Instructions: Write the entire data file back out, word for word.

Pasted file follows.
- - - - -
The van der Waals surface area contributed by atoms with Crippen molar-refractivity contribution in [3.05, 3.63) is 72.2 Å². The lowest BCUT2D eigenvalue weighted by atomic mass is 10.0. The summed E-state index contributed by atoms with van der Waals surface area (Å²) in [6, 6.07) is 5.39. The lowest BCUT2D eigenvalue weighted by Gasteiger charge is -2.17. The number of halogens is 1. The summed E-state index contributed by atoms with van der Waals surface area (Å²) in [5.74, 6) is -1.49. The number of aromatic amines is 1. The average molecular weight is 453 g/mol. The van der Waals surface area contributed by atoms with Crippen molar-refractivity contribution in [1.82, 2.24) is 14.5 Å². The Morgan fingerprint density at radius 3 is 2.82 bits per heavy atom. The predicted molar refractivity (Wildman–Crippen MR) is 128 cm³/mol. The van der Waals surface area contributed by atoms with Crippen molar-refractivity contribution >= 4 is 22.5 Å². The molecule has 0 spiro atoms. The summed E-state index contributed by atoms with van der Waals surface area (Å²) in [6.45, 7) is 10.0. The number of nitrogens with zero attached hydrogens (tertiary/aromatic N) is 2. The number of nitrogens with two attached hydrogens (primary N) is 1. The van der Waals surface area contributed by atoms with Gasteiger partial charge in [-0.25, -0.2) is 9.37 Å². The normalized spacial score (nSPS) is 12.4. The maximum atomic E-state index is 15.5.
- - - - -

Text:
The van der Waals surface area contributed by atoms with Crippen molar-refractivity contribution in [3.05, 3.63) is 72.2 Å². The lowest BCUT2D eigenvalue weighted by atomic mass is 10.0. The summed E-state index contributed by atoms with van der Waals surface area (Å²) in [6, 6.07) is 5.39. The lowest BCUT2D eigenvalue weighted by Gasteiger charge is -2.17. The number of halogens is 1. The summed E-state index contributed by atoms with van der Waals surface area (Å²) in [5.74, 6) is -1.49. The number of aromatic amines is 1. The average molecular weight is 453 g/mol. The van der Waals surface area contributed by atoms with Crippen molar-refractivity contribution in [1.82, 2.24) is 14.5 Å². The Morgan fingerprint density at radius 3 is 2.82 bits per heavy atom. The predicted molar refractivity (Wildman–Crippen MR) is 128 cm³/mol. The van der Waals surface area contributed by atoms with Crippen molar-refractivity contribution >= 4 is 22.5 Å². The molecule has 0 spiro atoms. The summed E-state index contributed by atoms with van der Waals surface area (Å²) in [6.45, 7) is 10.0. The number of nitrogens with zero attached hydrogens (tertiary/aromatic N) is 2. The number of nitrogens with two attached hydrogens (primary N) is 1. The van der Waals surface area contributed by atoms with Gasteiger partial charge in [-0.25, -0.2) is 9.37 Å². The normalized spacial score (nSPS) is 12.4. The maximum atomic E-state index is 15.5.